You will be redirected back to your article in seconds

Playboy Jazz Festival, Day One

The festival is like comfort food in bad times, as a ritual that one can depend upon and hopefully will never go away.

Jazz writers like to grouse about how nothing changes at the Playboy Jazz Festival from year to year but the names on the program. Yet one can look at this stasis in a different way, as comfort food in bad times, as a ritual that one can depend upon and hopefully will never go away. It certainly helped that there was a fairly even level of quality over most of the first day of the fest, with the knockout jazz-funk of the Marcus Miller Band and state-of-the-art acoustic jazz set of Chick Corea’s Freedom Band as the undisputed high points.

One cannot deny that most of jazz’s major players are gone, but there are still some left — and that certainly contributed to the comfort level on Day One. One of them, Corea, celebrated his 69th birthday Saturday — a birthday cake loaded with trick candles was presented to him by Kareem Abdul-Jabbar — and he responded with a splendid set where his piano work was every bit as creative as ever, with not a single rote passage to be heard.

Driving his quartet was another surviving jazz giant, Roy Haynes, whose playing at 85 has no right to be as nimble, strong and swinging as it is, but hearing is believing. Christian McBride was the first acoustic bass player all day to get a good, solid tone through the wretched sound system, and Kenny Garrett, at 49, has matured into one of jazz’s alto sax masters. Together, the quickness of their ears and mutual telepathy never flagged.

The protean Marcus Miller flashed several aspects of his talent — as a monster of an electric bass player, as a composer, even as a decent bass clarinetist — with his quintet laying down a powerful jazz-funk groove. The set was mainly given over to a recap of Miller’s association with Miles Davis in the 1980s, where Miller provided most of the tunes and all of the textures for three of MD’s albums. After weaving happily through “Backyard Ritual,” “Splatch,” “Tutu” and “Human Nature” — with muted trumpeter Christian Scott ably standing in for Miles — Miller suddenly realized the crowd would rather party than remember Davis. So he abruptly switched gears to a funkified rendition of “Come Together,” the third act of the day to include a Beatles tune in its set.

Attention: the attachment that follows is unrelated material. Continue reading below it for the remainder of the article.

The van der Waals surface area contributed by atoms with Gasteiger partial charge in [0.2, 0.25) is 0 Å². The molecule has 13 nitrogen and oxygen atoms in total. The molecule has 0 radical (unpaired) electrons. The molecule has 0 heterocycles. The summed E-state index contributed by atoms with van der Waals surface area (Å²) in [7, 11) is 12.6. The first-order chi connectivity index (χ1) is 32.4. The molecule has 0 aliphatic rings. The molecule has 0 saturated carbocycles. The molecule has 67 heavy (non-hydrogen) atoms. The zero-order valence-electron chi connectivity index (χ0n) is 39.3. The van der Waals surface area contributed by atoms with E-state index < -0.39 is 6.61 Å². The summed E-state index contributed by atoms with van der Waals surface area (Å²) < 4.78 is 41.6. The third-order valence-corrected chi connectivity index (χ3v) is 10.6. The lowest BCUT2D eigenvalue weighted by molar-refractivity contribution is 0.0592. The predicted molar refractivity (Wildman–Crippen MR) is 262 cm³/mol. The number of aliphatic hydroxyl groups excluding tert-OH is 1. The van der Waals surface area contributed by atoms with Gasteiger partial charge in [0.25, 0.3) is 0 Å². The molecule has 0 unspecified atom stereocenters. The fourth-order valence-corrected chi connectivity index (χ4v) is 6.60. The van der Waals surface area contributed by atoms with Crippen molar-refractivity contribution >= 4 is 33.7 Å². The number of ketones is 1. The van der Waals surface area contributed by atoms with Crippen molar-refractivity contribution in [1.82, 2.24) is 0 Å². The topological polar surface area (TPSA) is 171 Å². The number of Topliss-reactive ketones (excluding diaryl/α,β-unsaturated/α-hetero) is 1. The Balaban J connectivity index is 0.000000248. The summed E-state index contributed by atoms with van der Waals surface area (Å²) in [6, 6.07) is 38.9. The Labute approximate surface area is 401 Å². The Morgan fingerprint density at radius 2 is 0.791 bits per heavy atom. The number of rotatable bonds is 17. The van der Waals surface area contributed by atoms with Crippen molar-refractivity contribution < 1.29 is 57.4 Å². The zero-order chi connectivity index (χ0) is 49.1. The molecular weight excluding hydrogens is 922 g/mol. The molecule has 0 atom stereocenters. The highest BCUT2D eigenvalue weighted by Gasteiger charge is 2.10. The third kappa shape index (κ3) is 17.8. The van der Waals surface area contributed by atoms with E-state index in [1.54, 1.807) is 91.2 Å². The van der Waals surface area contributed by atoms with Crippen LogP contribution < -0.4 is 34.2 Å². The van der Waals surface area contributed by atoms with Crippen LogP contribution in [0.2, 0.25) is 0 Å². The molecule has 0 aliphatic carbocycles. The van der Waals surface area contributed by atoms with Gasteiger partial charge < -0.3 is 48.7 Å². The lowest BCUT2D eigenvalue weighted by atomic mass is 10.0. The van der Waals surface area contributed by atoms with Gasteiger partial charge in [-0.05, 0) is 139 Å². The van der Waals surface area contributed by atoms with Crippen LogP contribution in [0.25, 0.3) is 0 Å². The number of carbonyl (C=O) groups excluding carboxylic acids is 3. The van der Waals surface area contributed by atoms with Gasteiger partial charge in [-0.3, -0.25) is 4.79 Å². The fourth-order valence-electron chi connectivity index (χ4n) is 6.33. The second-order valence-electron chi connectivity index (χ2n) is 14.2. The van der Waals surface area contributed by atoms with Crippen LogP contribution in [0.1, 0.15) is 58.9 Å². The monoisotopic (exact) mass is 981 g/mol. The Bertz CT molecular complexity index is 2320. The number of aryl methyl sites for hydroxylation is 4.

If Scott was the designated Miles Davis of the day, tenor saxman Ernie Watts did his ferocious best to channel his hero — and onetime Miles sparring partner — John Coltrane, during Kurt Elling’s set. Wearing cool shades and brown pinstripes, Elling turned in an intelligently programmed batch of songs from Tin Pan Alley to Stevie Wonder, with lots of agile bopscat.

There was no need to channel Les McCann, for the irrepressible 74-year-old funkmaster was there behind a Yamaha synthesizer during tenor saxophonist Javon Jackson’s set — less-exuberant than in earlier times, yet squeezing his unmistakable harmonic signatures out of the keyboard. The sound, alas, was horrible during Jackson’s set, and the engineers nearly ruined McCann’s big moment by not switching his mic on during the first part of “Compared to What.”

Jake Shimabukuro showed what could be done with a simple ukulele with the help of amplification and a huge technique — best illustrated when turning the uke into a miniature flamenco guitar. Likewise, Naturally 7 takes the old idea of a vocal orchestra to a new level — spread out onstage like an electronic hybrid big-band/hip-hop unit. The robust Clayton-Hamilton Orchestra, though, still does its traditional big band thing, though not incapable of a surprise or two — like the chart of Motown’s “Where Did Our Love Go” with its round-robin of solos throughout the band.

Trombone Shorty and his second-line-funky-soul band from New Orleans worked hard to get a rise out of the notoriously inert afternoon crowd, and finally succeeded at set’s end. So did the Pete Escovedo Orchestra in the after-dinner slot — and with more than a dash of showmanship, jive and eventual near-anarchy when Sheila E “tried” to strike up “The Glamorous Life”; they had no trouble rousing the dancers in the aisles.